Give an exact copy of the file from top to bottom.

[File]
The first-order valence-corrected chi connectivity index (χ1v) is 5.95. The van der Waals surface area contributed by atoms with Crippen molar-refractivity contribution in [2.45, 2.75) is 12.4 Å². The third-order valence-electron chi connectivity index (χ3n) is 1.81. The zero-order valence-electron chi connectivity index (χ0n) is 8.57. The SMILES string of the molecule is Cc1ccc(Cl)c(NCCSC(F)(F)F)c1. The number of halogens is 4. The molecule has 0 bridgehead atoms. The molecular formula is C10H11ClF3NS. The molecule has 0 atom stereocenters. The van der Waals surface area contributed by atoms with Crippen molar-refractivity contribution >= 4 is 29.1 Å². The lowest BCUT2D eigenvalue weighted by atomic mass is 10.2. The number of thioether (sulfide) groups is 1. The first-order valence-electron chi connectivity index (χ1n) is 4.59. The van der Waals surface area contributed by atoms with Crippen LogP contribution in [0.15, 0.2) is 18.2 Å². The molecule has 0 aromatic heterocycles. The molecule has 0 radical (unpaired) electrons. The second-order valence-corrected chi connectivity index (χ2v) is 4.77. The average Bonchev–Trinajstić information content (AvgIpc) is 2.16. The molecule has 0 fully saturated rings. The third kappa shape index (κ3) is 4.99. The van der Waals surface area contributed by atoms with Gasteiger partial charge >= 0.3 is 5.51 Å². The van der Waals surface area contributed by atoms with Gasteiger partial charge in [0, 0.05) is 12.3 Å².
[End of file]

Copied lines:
The first-order valence-corrected chi connectivity index (χ1v) is 5.95. The van der Waals surface area contributed by atoms with Crippen molar-refractivity contribution in [2.45, 2.75) is 12.4 Å². The third-order valence-electron chi connectivity index (χ3n) is 1.81. The zero-order valence-electron chi connectivity index (χ0n) is 8.57. The SMILES string of the molecule is Cc1ccc(Cl)c(NCCSC(F)(F)F)c1. The number of halogens is 4. The molecule has 0 bridgehead atoms. The molecular formula is C10H11ClF3NS. The molecule has 0 atom stereocenters. The van der Waals surface area contributed by atoms with Crippen molar-refractivity contribution >= 4 is 29.1 Å². The lowest BCUT2D eigenvalue weighted by atomic mass is 10.2. The number of thioether (sulfide) groups is 1. The first-order valence-electron chi connectivity index (χ1n) is 4.59. The van der Waals surface area contributed by atoms with Crippen LogP contribution in [0.15, 0.2) is 18.2 Å². The molecule has 0 aromatic heterocycles. The molecule has 0 radical (unpaired) electrons. The second-order valence-corrected chi connectivity index (χ2v) is 4.77. The average Bonchev–Trinajstić information content (AvgIpc) is 2.16. The molecule has 0 fully saturated rings. The third kappa shape index (κ3) is 4.99. The van der Waals surface area contributed by atoms with Gasteiger partial charge >= 0.3 is 5.51 Å². The van der Waals surface area contributed by atoms with Gasteiger partial charge in [0, 0.05) is 12.3 Å².